Turning research into practice pam schiller ph d
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Turning Research into Practice Pam Schiller, Ph.D. Ram Sam Sam A ram sam sam A ram sam sam Goolie, goolie, goolie, goolie Ram sam sam A-raffey! A-raffey! Goolie, goolie, goolie, goolie Ram sam sam. Research to Practice: Singing. Research Finding: Singing enhances learning.

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Turning Research into Practice Pam Schiller, Ph.D.

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Turning research into practice pam schiller ph d

Turning Research into PracticePam Schiller, Ph.D.

Ram Sam Sam

A ram sam sam

A ram sam sam

Goolie, goolie, goolie, goolie

Ram sam sam

A-raffey! A-raffey!

Goolie, goolie, goolie, goolie

Ram sam sam


Research to practice singing

Research to Practice: Singing

  • Research Finding:

    • Singing enhances learning.

      • Increases alertness (oxygen)

      • Enhances memories (endorphins)

      • Energizes thinking (cross-lateral movements)

      • Encourages pattern processing

  • Practice:

    • Sing several times a day

    • Use singing as a delivery strategy


  • Research to practice intentional instruction

    Research to Practice: Intentional Instruction

    • Research Finding:

      • Intentional instruction optimizes learning.

  • Practices:

    • Act with specific outcomes or goals in mind.

      • Academic (literacy, mathematics, science)

      • Domains (cognitive, social-emotional, motor…)

  • Possess a wide-range of knowledge.

    (content, instructional strategies, research)

  • Balance instruction between teacher guided and student guided experiences.

  • Use developmental continuums.


  • Turning research into practice pam schiller ph d

    Research to Practice: The Environment

    • Research Findings:

      • Safety and well-being must be assured in order for learning to take place.

      • Threats and emotions inhibit cognitive processing. Strong emotions (negative or positive) can shut down learning.

  • Practices:

    • Make safety rituals routine.

    • Eliminate threats of any kind.

    • Use positive effectively.

    • Keep classroom space cozy.

    • Give conscious effort to “not overprotecting.”


  • Research to practice the environment

    Research to Practice: The Environment

    • Research Findings:

      • Over-stimulating classrooms inhibit cognitive functioning.

      • Student’s do not make thoughtful choices when given more than three options.

  • Practices:

    • Be thoughtful when choosing classroom décor.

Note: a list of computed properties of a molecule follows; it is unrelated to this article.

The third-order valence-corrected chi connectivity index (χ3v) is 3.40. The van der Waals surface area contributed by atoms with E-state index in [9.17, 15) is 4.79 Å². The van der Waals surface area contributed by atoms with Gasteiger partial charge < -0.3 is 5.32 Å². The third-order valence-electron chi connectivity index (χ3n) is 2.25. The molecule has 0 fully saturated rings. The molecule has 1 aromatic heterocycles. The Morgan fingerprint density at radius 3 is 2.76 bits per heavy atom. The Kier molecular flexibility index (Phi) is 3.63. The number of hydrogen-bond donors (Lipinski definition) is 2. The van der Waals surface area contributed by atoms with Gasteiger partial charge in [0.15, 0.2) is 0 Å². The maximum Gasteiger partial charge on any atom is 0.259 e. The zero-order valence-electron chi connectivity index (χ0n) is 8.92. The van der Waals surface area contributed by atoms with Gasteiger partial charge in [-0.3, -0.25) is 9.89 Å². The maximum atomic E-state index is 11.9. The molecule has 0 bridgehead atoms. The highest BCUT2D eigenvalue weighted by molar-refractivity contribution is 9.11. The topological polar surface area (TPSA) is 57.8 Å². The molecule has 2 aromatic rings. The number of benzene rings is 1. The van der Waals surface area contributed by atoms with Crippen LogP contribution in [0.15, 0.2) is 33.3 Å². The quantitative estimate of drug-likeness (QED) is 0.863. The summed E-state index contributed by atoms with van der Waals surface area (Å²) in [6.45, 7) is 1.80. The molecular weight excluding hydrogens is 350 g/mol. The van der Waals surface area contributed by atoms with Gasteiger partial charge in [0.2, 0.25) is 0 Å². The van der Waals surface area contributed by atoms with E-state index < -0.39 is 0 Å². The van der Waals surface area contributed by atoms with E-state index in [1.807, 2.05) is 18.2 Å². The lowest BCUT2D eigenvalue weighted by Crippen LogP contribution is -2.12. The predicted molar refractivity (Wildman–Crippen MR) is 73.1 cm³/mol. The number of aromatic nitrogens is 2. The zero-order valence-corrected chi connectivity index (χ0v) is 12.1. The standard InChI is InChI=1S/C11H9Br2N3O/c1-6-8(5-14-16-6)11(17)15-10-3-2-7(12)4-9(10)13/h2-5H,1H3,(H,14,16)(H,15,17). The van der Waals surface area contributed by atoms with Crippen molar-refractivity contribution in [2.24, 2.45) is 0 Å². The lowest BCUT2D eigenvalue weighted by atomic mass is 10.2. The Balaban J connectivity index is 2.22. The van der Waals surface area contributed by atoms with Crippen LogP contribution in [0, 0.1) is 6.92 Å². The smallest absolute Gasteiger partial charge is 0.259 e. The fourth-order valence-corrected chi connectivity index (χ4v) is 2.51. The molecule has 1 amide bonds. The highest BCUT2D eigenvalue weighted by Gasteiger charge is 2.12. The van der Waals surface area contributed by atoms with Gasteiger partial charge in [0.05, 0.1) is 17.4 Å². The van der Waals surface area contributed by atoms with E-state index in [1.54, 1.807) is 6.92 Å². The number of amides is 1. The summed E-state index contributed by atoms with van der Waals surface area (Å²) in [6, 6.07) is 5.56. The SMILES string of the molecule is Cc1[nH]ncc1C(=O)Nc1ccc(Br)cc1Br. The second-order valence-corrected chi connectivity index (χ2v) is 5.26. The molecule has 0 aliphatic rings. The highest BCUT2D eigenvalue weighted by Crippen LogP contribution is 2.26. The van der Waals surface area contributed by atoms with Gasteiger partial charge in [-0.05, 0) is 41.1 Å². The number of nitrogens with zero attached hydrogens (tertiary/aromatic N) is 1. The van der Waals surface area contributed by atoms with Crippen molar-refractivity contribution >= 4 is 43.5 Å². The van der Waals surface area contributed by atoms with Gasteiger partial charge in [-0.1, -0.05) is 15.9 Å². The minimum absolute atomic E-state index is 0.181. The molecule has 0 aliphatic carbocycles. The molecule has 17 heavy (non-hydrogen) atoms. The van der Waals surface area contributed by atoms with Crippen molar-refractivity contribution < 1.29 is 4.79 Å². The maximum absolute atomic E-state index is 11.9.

• Limit and rotate environmental print.

    • Rotate art work.

    • Provide a place for the eye to rest.

    • Rotate instructional materials.

    • Limit the number of choices offered to students.


  • More environmental findings

    More Environmental Findings

    • Aromas

    • Colors

    • Senses

    • Nutrition and Hydration

    • Rest

    • Choices

    • Novelty

    • Space

    • Exercise (Brain Gym)


    Research to practice wiring

    Research to Practice: Wiring

    • Research Findings:

      • Brain structure and capacity are the result of a complex interplay between genes and the environment.

        • Experience wires the brain.

        • Repetition strengthens brain connection.

  • Practices:

    • Make instruction intentional and purposeful.

    • Base instruction on the “Windows of Opportunity.”

      • Offer positive experiences at fertile times.

      • Schedule repetition within two days of the initial instruction and make sure it occurs six times within 30 days.


  • Turning research into practice pam schiller ph d

    Research to Practice: Learning

    • Research Finding:

      • Learning engages the entire person (cognitive, affective, and psychomotor domains).

  • Practices:

    • Adapt curriculum so that it addresses each domain with the greatest amount of time spent on areas that are at the most fertile time for wiring during the preschool years.

    • Individualize instruction is meet the needs of diverse learning styles, personality types, MI profiles, temperaments and past experiences.


  • Turning research into practice pam schiller ph d

    Windows of Opportunity


    Research to practice learning

    Research to Practice: Learning

    • Research Finding:

      • There is a predictable process for assisting the brain in channeling stimuli into long term learning.

  • Practices:

    • Focus.

    • Engage multiple senses.

    • Follow the interest of the learner.

    • Help learners make sense of and establish meaning for information.

    • Use emotions as a tool.

    • Provide repetition of experiences